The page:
I love everything about this school. I had no idea where I wanted to go to college, but one visit to OU changed my mind. I do have to say that the best thing about this school is the quality of education it is possible to receive. It all depends on how much you choose to get out of your classes and schoolwork. When attending Camp Crimson, a guest speaker told us one thing that has stuck with me over the past semester: "You can earn an Ivy League level education at OU if you want to. That much depends on you." One thing I would change is the tobacco policy at our school. I hate walking across campus, enjoying it's beauty, but having to inhale smoke from passers-by. Some think OU is too big, but once you are actually on campus, you realize how perfect everything really is. When I tell people to come to OU, they usually tell me that OU was not their first choice. When I explain how much I have loved this school, they usually change their mind! I spend most of my time in different classes. I rarely stay anywhere for too long. I love the library and the different restaurants around campus. OU is definitely a college town, but that is not all it is. Norman has a fantastic art community and plenty of activities to participate in around town. Last semester, I spent a lot of time off-campus volunteering with the Non-Profit Leadership Student Association, and it was so much fun! There aren't many controversies on campus this year, save for the regents and President Boren striving to enforce a tobacco ban. The school's administration is comprised of some of the nicest and smartest men and women around the country (in my opinion at least). They do all they can to ensure students are happy and receiving the best education imaginable. Is there a lot of school pride? Is that a rhetorical question? School pride is the biggest part of OU! Apart from all the traditions, stories, and tales of ghastly hauntings, OU is just your average top-rated university! One experience I'll always remember is my very first football game. It began with a cheering crowd, a Boomer Sooner chant that shook the ground, a stadium-wide recitation of the Alma Mater, and the loudest cheering I've ever heard. The "One" video played, the starters ran out, and the game began: the most exciting night of my life.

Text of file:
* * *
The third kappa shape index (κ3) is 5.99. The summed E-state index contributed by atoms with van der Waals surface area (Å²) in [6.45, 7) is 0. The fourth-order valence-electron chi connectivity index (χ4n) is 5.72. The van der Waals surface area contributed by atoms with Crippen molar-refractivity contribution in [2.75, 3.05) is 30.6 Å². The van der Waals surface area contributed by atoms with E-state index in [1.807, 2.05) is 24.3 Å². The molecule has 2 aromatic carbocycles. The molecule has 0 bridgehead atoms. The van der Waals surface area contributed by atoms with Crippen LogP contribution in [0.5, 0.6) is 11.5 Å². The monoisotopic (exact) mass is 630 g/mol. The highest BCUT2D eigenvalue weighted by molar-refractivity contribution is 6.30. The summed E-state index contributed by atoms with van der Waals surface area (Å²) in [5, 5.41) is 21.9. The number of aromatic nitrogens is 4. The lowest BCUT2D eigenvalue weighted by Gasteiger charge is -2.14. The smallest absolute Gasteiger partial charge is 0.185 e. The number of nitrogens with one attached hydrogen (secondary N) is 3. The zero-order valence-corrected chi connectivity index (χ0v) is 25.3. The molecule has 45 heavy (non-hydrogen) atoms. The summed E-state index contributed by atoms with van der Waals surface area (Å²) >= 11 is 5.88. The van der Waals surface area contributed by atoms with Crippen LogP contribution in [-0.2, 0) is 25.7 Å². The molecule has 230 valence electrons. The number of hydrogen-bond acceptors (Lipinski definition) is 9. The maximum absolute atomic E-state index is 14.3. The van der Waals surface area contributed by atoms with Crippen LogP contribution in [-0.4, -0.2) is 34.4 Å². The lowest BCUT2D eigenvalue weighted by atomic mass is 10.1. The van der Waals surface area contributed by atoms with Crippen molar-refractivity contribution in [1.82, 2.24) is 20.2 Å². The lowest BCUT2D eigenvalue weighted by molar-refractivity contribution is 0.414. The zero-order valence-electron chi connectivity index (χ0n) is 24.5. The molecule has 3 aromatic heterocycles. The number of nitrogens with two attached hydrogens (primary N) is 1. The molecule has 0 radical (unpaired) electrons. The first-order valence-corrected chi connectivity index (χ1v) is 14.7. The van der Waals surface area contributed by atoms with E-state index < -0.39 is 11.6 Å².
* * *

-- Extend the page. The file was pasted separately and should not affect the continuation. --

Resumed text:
The best thing about OU: My cynical answer would be its National Merit scholarship, which is the ONLY reason why I even bothered to look into this school. But I suppose the more helpful answer would be its size. The student body is fairly large, but the campus manages to stay relatively small. The large student body makes for some more diversity. One thing I'd change: I'd love to up the quality of the academics, and consequently OU's reputation. People here whine constantly about classes that are totally managable. I want to get into a decent med school (aka get the HELL out of Oklahoma), but OU's reputation probably won't be helping me out with that. When I tell people I go to OU, most non-Oklahomans sneer--I won't lie. I am from Texas, where the impression of Oklahomans is one of idiocy and low-class. I get shit from my high school friends all the time. Really, guys, the people here are generally of average intelligence! I spend most of my time on campus...in my classes? In between classes, the numerous benches are good on nice days (aka days AFTER Aug/Sept's brutal heat/humidity). My favorite place to bench it out is the space between the President's building and the library. When I'm feeling particularly bourgeois, I like to waste my money at the Bookmark (basement level) on flavored soy lattes, but I always feel guilty afterwards. Really, the library's a swell place, very collegiate, you feel like you're getting the typical, pleasant university experience. Norman itself can be pretty boring. Unfortunately most of the nightlife caters to the 21+ crowd, including the Deli, which is a pretty neat, small music venue on Campus Corner. Rarely do decent bands come to play for Normanites (and Oklahoma City's little help, either!). I'm a vegan, so most of the restaurants aren't great for me, excluding the Earth, which is a nice little deli place. Parking is HORRIBLE on campus, so I'd recommend taking the bus, riding a bike, or walking to campus after your freshman year. I have an evening parking permit for my night labs, but that's it. Parking usually opens up a bit after 3:30pm.